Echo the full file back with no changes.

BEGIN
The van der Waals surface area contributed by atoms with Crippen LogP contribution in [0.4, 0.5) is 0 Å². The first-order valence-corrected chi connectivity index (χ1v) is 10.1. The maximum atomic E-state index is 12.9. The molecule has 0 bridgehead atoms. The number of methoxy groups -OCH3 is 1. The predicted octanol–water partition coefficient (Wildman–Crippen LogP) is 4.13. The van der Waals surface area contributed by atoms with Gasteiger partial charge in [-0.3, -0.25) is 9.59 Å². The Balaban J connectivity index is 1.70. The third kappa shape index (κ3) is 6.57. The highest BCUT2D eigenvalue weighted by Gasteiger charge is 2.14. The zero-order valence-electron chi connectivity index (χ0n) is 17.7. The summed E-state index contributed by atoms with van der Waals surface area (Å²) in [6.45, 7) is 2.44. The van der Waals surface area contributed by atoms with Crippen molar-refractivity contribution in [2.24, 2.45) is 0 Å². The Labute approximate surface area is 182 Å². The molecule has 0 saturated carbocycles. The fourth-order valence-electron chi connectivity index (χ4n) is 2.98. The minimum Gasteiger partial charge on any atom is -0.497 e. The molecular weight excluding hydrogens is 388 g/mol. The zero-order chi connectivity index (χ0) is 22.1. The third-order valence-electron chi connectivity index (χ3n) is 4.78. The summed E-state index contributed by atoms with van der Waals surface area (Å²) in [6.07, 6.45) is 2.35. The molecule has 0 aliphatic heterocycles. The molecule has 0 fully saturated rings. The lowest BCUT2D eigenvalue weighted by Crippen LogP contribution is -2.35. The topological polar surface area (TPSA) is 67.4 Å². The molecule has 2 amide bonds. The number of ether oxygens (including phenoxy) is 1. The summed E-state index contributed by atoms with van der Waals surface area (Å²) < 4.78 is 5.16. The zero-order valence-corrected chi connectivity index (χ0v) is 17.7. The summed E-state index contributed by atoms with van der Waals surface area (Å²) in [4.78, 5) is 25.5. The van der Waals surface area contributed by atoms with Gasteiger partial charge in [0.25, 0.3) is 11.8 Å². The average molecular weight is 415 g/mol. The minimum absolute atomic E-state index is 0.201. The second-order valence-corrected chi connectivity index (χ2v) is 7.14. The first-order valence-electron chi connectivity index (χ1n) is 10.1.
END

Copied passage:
The van der Waals surface area contributed by atoms with Crippen LogP contribution in [0.4, 0.5) is 0 Å². The first-order valence-corrected chi connectivity index (χ1v) is 10.1. The maximum atomic E-state index is 12.9. The molecule has 0 bridgehead atoms. The number of methoxy groups -OCH3 is 1. The predicted octanol–water partition coefficient (Wildman–Crippen LogP) is 4.13. The van der Waals surface area contributed by atoms with Gasteiger partial charge in [-0.3, -0.25) is 9.59 Å². The Balaban J connectivity index is 1.70. The third kappa shape index (κ3) is 6.57. The highest BCUT2D eigenvalue weighted by Gasteiger charge is 2.14. The zero-order valence-electron chi connectivity index (χ0n) is 17.7. The summed E-state index contributed by atoms with van der Waals surface area (Å²) in [6.45, 7) is 2.44. The van der Waals surface area contributed by atoms with Crippen molar-refractivity contribution in [2.24, 2.45) is 0 Å². The Labute approximate surface area is 182 Å². The molecule has 0 saturated carbocycles. The fourth-order valence-electron chi connectivity index (χ4n) is 2.98. The minimum Gasteiger partial charge on any atom is -0.497 e. The molecular weight excluding hydrogens is 388 g/mol. The zero-order chi connectivity index (χ0) is 22.1. The third-order valence-electron chi connectivity index (χ3n) is 4.78. The summed E-state index contributed by atoms with van der Waals surface area (Å²) in [6.07, 6.45) is 2.35. The molecule has 0 aliphatic heterocycles. The molecule has 0 fully saturated rings. The lowest BCUT2D eigenvalue weighted by Crippen LogP contribution is -2.35. The topological polar surface area (TPSA) is 67.4 Å². The molecule has 2 amide bonds. The number of ether oxygens (including phenoxy) is 1. The summed E-state index contributed by atoms with van der Waals surface area (Å²) < 4.78 is 5.16. The zero-order valence-corrected chi connectivity index (χ0v) is 17.7. The summed E-state index contributed by atoms with van der Waals surface area (Å²) in [4.78, 5) is 25.5. The van der Waals surface area contributed by atoms with Gasteiger partial charge in [0.25, 0.3) is 11.8 Å². The average molecular weight is 415 g/mol. The minimum absolute atomic E-state index is 0.201. The second-order valence-corrected chi connectivity index (χ2v) is 7.14. The first-order valence-electron chi connectivity index (χ1n) is 10.1.